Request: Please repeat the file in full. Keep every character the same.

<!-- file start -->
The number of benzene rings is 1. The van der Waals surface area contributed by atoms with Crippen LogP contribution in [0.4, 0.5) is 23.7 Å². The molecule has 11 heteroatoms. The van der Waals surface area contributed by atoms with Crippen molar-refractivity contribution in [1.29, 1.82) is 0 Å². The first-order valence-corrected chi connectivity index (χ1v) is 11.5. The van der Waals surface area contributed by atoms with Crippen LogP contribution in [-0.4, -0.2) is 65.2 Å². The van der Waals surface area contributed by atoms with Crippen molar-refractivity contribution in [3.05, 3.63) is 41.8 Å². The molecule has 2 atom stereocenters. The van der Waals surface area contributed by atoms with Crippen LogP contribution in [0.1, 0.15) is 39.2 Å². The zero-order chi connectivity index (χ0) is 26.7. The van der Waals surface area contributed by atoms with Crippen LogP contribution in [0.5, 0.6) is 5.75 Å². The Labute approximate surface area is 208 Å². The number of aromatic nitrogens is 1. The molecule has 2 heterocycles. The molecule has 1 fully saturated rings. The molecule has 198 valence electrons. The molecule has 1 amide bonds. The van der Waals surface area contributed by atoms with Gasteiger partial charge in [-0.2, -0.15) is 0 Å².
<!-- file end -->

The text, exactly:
The number of benzene rings is 1. The van der Waals surface area contributed by atoms with Crippen LogP contribution in [0.4, 0.5) is 23.7 Å². The molecule has 11 heteroatoms. The van der Waals surface area contributed by atoms with Crippen molar-refractivity contribution in [1.29, 1.82) is 0 Å². The first-order valence-corrected chi connectivity index (χ1v) is 11.5. The van der Waals surface area contributed by atoms with Crippen LogP contribution in [-0.4, -0.2) is 65.2 Å². The van der Waals surface area contributed by atoms with Crippen molar-refractivity contribution in [3.05, 3.63) is 41.8 Å². The molecule has 2 atom stereocenters. The van der Waals surface area contributed by atoms with Crippen LogP contribution in [0.1, 0.15) is 39.2 Å². The zero-order chi connectivity index (χ0) is 26.7. The van der Waals surface area contributed by atoms with Crippen LogP contribution in [0.5, 0.6) is 5.75 Å². The Labute approximate surface area is 208 Å². The number of aromatic nitrogens is 1. The molecule has 2 heterocycles. The molecule has 1 fully saturated rings. The molecule has 198 valence electrons. The molecule has 1 amide bonds. The van der Waals surface area contributed by atoms with Gasteiger partial charge in [-0.2, -0.15) is 0 Å².